Meeropol and her father, Michael, accept the possiblity (now confirmed) that her grandfather engaged in some form of espionage and that her grandmother knew about and supported her husband's activities. They are nonetheless convinced that Julius Rosenberg was not passing nuclear secrets to the Soviets and that the federal government sought the death penalty against Julius and Ethel because it wanted them to implicate other Communists; they refused, despite their deep love for their sons, to betray their friends or one another by doing so.
Michael and Ivy Meeropol both believe that the Rosenbergs' steadfastness constituted an important family legacy. Although viewers might reach rather different conclusions about the Rosenbergs' degree of guilt or the wisdom of their decision not to cooperate with the government, it is plain that Michael Meeropol and his younger brother, Robert Meeropol, were devastated by the loss of their parents. Fortunately, they managed, with the help of loving adoptive parents, to build meaningful lives. Michael is an economics professor, and Robert is an attorney and head of a charitable foundation. Both of them have been happily married for decades and enjoy close relationships with their children, all of whom seem to be well-adjusted and successful people.
It is nonetheless evident that both Michael and Robert were permanently scarred. One of the most low-key yet vivid demonstrations of the persistence of their past suffering occurs when Michael Meeropol takes his daughter to the bank vault that houses family letters to and from his imprisoned parents. Michael hastily starts pulling file folders out of a large safe deposit box, and photographs and documents start flying out of the folders and onto the floor as a horrified Ivy looks on.
Ivy Meeropol: Oh, my God! Dad! I can't believe you did -- you've gotta take care of these. You're really rough with those --Michael shows Ivy the hand-drawn cards that he and his brother sent to their parents, and then pulls out the letter that his mother wrote shortly before her execution. It's obvious that he's given a lot of adult thought to his parents' writings -- he's well aware that his parents saw their letters not only as missives to their children but also as historical documents asserting their innocence -- but it's also apparent that they evoke difficult memories.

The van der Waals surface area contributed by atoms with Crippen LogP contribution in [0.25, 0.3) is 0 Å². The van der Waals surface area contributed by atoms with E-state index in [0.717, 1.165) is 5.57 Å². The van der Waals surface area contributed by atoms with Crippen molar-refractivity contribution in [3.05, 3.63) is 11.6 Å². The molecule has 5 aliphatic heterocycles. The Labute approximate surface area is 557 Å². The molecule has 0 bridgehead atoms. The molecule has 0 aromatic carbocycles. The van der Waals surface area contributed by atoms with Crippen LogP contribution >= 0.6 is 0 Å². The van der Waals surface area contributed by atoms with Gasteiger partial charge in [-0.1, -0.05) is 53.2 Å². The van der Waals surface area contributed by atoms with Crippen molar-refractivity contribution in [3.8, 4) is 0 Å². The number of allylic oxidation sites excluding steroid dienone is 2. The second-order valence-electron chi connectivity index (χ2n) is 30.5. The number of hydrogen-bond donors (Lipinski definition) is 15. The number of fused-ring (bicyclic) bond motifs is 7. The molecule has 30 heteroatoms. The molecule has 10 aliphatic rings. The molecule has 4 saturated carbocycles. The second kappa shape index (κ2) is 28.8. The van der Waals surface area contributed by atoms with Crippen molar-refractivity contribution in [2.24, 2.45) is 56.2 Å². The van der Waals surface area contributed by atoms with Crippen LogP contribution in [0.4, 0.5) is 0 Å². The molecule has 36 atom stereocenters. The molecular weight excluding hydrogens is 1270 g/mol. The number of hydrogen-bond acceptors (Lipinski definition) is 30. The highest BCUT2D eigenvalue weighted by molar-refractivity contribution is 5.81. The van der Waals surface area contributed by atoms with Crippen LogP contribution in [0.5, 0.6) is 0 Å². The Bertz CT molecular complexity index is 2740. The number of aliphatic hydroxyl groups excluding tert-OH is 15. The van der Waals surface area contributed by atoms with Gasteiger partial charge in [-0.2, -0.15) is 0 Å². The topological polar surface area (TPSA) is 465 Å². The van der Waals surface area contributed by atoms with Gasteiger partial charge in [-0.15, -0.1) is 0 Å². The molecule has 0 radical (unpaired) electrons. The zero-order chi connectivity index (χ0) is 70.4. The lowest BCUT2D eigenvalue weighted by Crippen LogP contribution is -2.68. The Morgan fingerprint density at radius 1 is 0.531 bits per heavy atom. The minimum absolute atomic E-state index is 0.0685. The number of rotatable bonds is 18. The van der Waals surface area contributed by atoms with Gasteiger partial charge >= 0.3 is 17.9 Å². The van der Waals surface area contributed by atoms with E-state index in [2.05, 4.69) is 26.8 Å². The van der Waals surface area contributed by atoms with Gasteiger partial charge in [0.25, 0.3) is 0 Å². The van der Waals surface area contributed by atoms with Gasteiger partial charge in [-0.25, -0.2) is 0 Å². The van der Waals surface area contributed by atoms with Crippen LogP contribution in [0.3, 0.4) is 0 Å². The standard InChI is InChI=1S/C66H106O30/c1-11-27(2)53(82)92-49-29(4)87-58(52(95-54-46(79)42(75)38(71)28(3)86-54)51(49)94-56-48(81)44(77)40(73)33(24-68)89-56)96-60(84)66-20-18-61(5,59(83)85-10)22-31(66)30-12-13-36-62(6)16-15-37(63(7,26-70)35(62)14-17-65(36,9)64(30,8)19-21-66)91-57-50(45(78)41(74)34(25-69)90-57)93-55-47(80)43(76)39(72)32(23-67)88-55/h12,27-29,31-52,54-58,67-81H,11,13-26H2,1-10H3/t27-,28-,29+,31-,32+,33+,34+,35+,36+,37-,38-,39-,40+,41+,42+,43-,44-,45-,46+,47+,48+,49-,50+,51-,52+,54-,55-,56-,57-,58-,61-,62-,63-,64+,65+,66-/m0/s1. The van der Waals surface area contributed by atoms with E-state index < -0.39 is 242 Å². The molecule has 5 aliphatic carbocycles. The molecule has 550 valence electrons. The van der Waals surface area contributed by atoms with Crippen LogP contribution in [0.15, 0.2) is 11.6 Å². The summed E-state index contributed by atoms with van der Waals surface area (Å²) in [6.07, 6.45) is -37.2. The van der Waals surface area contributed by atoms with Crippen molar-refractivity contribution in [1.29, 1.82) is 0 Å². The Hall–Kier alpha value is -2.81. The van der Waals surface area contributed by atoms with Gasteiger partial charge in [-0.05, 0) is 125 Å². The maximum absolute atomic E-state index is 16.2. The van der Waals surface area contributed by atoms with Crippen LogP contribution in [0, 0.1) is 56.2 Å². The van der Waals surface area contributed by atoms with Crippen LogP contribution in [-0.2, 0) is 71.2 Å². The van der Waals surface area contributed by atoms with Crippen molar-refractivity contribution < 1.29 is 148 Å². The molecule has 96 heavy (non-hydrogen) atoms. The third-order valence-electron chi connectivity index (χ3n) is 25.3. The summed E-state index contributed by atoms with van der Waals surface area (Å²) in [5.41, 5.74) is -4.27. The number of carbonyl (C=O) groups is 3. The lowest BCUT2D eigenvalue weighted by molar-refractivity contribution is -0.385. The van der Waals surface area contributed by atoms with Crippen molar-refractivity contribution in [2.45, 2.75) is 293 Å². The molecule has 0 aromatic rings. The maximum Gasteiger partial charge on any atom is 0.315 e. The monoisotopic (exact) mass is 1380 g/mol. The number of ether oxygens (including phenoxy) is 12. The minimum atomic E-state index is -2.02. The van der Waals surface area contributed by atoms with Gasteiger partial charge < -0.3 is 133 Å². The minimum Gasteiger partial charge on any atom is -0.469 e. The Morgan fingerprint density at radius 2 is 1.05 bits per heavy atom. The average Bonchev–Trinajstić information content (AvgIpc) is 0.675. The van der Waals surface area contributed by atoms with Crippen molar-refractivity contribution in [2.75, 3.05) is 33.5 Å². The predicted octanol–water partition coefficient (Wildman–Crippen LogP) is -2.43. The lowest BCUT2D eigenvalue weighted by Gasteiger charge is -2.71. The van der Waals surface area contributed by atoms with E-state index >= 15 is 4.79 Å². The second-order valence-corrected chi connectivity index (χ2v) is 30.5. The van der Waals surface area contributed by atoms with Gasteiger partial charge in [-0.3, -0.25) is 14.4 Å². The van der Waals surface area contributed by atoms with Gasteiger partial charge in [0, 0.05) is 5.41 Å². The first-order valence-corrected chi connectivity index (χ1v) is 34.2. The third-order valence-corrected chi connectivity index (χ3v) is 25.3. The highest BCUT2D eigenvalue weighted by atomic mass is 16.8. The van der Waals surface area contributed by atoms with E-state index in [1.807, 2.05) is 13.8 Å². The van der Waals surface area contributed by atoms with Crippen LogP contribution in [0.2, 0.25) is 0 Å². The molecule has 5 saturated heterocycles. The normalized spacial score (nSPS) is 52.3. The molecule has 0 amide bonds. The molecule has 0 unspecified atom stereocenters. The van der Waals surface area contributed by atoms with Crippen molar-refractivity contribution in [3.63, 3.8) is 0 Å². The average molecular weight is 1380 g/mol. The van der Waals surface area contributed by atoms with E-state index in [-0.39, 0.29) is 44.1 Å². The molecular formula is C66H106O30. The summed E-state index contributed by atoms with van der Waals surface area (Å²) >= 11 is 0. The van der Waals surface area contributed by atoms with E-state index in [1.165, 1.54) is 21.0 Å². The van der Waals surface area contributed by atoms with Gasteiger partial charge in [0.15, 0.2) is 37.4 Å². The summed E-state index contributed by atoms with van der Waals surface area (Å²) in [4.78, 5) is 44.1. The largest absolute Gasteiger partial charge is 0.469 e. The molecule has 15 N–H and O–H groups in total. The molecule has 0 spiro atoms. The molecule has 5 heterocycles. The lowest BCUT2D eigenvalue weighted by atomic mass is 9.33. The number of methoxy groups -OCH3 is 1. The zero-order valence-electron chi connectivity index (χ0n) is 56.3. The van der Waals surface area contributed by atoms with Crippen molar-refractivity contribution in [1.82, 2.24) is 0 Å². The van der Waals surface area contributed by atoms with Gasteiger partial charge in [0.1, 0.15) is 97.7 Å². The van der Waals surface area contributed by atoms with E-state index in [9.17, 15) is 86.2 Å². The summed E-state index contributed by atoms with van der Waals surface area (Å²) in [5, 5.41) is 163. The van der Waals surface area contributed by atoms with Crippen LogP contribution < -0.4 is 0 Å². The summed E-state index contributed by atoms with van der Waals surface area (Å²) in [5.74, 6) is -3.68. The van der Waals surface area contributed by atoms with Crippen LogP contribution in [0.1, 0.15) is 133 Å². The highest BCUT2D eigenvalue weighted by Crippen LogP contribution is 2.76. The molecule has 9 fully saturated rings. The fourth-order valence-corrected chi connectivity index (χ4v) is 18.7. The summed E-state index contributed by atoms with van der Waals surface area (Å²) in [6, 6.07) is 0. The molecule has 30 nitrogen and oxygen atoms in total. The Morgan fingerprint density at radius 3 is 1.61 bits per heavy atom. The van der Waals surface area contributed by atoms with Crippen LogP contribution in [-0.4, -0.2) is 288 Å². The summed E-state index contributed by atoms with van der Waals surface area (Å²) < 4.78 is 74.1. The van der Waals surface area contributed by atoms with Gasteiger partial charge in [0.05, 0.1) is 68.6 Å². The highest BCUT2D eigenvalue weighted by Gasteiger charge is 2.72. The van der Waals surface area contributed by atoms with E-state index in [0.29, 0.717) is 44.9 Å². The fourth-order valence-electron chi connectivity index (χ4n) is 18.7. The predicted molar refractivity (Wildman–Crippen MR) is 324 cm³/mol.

Michael Meeropol: Ahh, I know. Comes from having lived with it for so many years.
Michael Meeropol's seemingly indifferent handling of these documents underscores the deep ambivalence that people sometimes have toward their personal or family papers. It's good to be reminded that the archival professsion's unalloyed enthusiasm for the documentary record isn't always shared. Those of us who don't often work with prospective donors sometimes forget that records creators and custodians' relationship to their records may be fraught with intense and conflicting emotions.
Archivists should also note that Heir to an Execution also depicts Ivy Meeropol's examination of Rosenberg trial records held by the U.S. National Archives and Records Aministration's New York City regional office. However, one need not be an archivist to be engaged by this thought-provoking, intimate, and deeply personal film.